Reviews | Petro and the rule of law in Colombia

Former M-19 rebel Gustavo Petro won the second round of the Colombian presidential election on Sunday with 50.5% of the vote. His opponent, businessman Rodolfo Hernández, obtained 47.3%. The other votes were intentionally left blank or canceled by the election authorities.

With nearly half of all voters refusing to endorse Mr. Petro, there is no mandate for sweeping change. But don’t count on him to accept this reality.

The 62-year-old president-elect is a far-left populist. He promised to raise taxes on contractors, impose new import duties, expand duties and end oil exploration permits. According to him, the state, and not the market, should lead the economy. Colombia’s central bank is supposed to be independent, but Mr Petro is expected to pressure it into printing pesos recklessly, Argentina-style. Capital flees the country.

Still, Colombians will be lucky if counterproductive economic ideas are Mr. Petro’s worst contribution to public policy. A bigger – and legitimate – concern is that by choosing an executive with an unbridled appetite for power and ties to political factions that sympathize with criminal groups, Colombians have signed their democracy’s death warrant.

The country already has a weak rule of law. Particular credit for this vulnerability goes to President Obama and Colombian President Juan Manuel Santos, who put Colombia’s impunity problem on steroids by securing amnesty for the terror group FARC in a so-called peace deal in 2016. The special and longstanding relationship between the United States and Colombia is now over.

Mr Petro is feared by many Colombians because he was a member of M-19 – a guerrilla group funded by Pablo Escobar – in the 1970s and 1980s. He was a close advise to Hugo Chávez in the early 2000s, as the Venezuelan strongman consolidated his power. The authoritarian side displayed by Mr. Petro when he was mayor of Bogotá from 2012 to 2015 alarmed even his allies. When he lost his third presidential bid in May 2018, he told his supporters to take to the streets. That same year, Diosdado Cabello of Venezuela, dictator Nicolás Maduro’s first lieutenant, said Mr. Petro had asked Caracas to fund his campaign.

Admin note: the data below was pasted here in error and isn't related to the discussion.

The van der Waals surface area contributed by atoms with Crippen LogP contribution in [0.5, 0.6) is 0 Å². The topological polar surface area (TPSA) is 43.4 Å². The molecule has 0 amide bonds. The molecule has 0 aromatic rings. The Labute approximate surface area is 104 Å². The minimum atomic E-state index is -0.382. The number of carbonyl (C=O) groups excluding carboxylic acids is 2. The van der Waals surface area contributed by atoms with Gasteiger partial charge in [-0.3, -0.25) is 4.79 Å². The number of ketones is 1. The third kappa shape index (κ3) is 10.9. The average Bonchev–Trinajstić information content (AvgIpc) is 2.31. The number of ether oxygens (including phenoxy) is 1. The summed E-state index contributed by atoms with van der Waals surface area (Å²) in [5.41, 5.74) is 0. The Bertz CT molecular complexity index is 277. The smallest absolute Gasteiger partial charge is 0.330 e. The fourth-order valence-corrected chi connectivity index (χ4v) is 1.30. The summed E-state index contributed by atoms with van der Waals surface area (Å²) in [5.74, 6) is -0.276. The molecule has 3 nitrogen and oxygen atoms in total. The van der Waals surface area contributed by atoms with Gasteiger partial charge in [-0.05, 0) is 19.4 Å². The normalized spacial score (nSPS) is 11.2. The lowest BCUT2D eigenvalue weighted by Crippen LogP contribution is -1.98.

Mr. Petro denied the allegation. During that campaign – his fourth run for president – he bristled when accused of having anti-democratic intentions. Venezuela helped him with his denials. In March, Mr. Cabello declared him “enemy of Chavismo.”

On Sunday, a narrow majority of Colombian voters said they either thought Mr. Petro had no chavista aspirations or they don’t care. Shortly after the results were released, however, Mr. Cabello tweeted his “tremendous joy” and “a Bolivarian hug” for Colombia. At the end of his tweet, he added the traditional Cuban revolutionary battle cry:Venceremos.”

Mr. Hernández was a weak challenger. He promised to defeat corruption. But he was a neophyte in national politics and suffered from popular fatigue with the centre-right, which repeatedly failed when in government to boost competitiveness and spur rapid growth. Its relatively strong performance is mainly explained by the Colombian fear of a Petro presidency.

Colombia is theoretically a democracy. But there is no law that cannot be circumvented, and drug traffickers in the past have infiltrated the courts. Mr. Petro, convicted by a military court of the charge of illegal possession of weapons in 1985, should have been constitutionally barred from running for president. But years after that felony conviction, for which he served 18 months, his lawyers managed to get a court to reclassify it as a misdemeanor.

When Mr. Santos (2010-18) wanted to bring FARC terrorists into Congress, he used his control of the legislature to declare their drug trafficking (but not that of others) a political crime, and therefore forgivable.

The Santos government, with the support of Mr. Obama, has placed the FARC on the same moral plane as the Colombian army at the negotiating table in Havana. In the final agreement, the guerrillas were granted de facto amnesty for their many bloody transgressions. In 2016, when voters in a national referendum rejected what amounted to a surrender of democracy, Mr Santos reneged on his promise to respect the will of the people.

The agreement established a special “peace” tribunal, ostensibly tasked with uncovering the truth about five decades of FARC-engendered violence. But Team Santos allowed the ideological left to take over this court. Victims of rebel terrorism, who suffered years of sexual slavery and torture in captivity, and families who lost loved ones were subjected to planned and scripted hearings by FARC sympathizers.

Chávez used high oil revenues to grease his hands and pay his henchmen as he built his dictatorship. Bolivian Evo Morales used cocaine revenue to do the same. If Mr. Petro tried to copy the neighbors, Colombian institutions might be strong enough to resist either or both methods of power consolidation. But betting on it seems like a triumph of hope over experience.

Write to O’Grady@wsj.com.

Journal editorial report: The best and worst of the week from Kim Strassel, Kyle Peterson, Jillian Melchior and Dan Henninger. Images: AP/Shutterstock/SpaceX/Reuters Composed: Mark Kelly

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